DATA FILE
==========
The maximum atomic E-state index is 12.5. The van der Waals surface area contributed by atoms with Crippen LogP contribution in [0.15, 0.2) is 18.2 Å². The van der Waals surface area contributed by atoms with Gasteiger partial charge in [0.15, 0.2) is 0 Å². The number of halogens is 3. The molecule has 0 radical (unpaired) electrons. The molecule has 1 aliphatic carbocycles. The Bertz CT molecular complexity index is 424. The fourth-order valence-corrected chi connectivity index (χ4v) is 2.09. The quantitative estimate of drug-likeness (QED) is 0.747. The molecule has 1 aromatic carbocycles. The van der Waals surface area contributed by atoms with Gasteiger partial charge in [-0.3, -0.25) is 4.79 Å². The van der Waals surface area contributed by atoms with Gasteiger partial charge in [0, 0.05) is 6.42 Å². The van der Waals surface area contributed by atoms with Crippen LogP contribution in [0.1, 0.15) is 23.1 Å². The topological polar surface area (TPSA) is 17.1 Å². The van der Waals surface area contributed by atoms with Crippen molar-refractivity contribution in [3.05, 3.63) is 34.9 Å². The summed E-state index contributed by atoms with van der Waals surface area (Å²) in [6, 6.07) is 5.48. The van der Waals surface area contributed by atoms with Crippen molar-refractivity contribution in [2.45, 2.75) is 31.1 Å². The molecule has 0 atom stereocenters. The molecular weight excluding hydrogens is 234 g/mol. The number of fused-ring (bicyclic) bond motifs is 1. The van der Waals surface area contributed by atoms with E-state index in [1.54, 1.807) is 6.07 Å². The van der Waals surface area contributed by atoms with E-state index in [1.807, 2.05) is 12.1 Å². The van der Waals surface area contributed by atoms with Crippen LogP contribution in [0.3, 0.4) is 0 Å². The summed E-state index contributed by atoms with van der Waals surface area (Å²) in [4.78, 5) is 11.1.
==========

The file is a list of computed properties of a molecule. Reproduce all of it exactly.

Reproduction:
The maximum atomic E-state index is 12.5. The van der Waals surface area contributed by atoms with Crippen LogP contribution in [0.15, 0.2) is 18.2 Å². The van der Waals surface area contributed by atoms with Gasteiger partial charge in [0.15, 0.2) is 0 Å². The number of halogens is 3. The molecule has 0 radical (unpaired) electrons. The molecule has 1 aliphatic carbocycles. The Bertz CT molecular complexity index is 424. The fourth-order valence-corrected chi connectivity index (χ4v) is 2.09. The quantitative estimate of drug-likeness (QED) is 0.747. The molecule has 1 aromatic carbocycles. The van der Waals surface area contributed by atoms with Gasteiger partial charge in [-0.3, -0.25) is 4.79 Å². The van der Waals surface area contributed by atoms with Gasteiger partial charge in [0, 0.05) is 6.42 Å². The van der Waals surface area contributed by atoms with Crippen LogP contribution in [0.1, 0.15) is 23.1 Å². The topological polar surface area (TPSA) is 17.1 Å². The van der Waals surface area contributed by atoms with Crippen molar-refractivity contribution in [3.05, 3.63) is 34.9 Å². The summed E-state index contributed by atoms with van der Waals surface area (Å²) in [6, 6.07) is 5.48. The van der Waals surface area contributed by atoms with Crippen molar-refractivity contribution in [2.45, 2.75) is 31.1 Å². The molecule has 0 atom stereocenters. The molecular weight excluding hydrogens is 234 g/mol. The number of fused-ring (bicyclic) bond motifs is 1. The van der Waals surface area contributed by atoms with E-state index in [1.54, 1.807) is 6.07 Å². The van der Waals surface area contributed by atoms with E-state index in [1.807, 2.05) is 12.1 Å². The van der Waals surface area contributed by atoms with Crippen LogP contribution in [0.3, 0.4) is 0 Å². The summed E-state index contributed by atoms with van der Waals surface area (Å²) in [4.78, 5) is 11.1.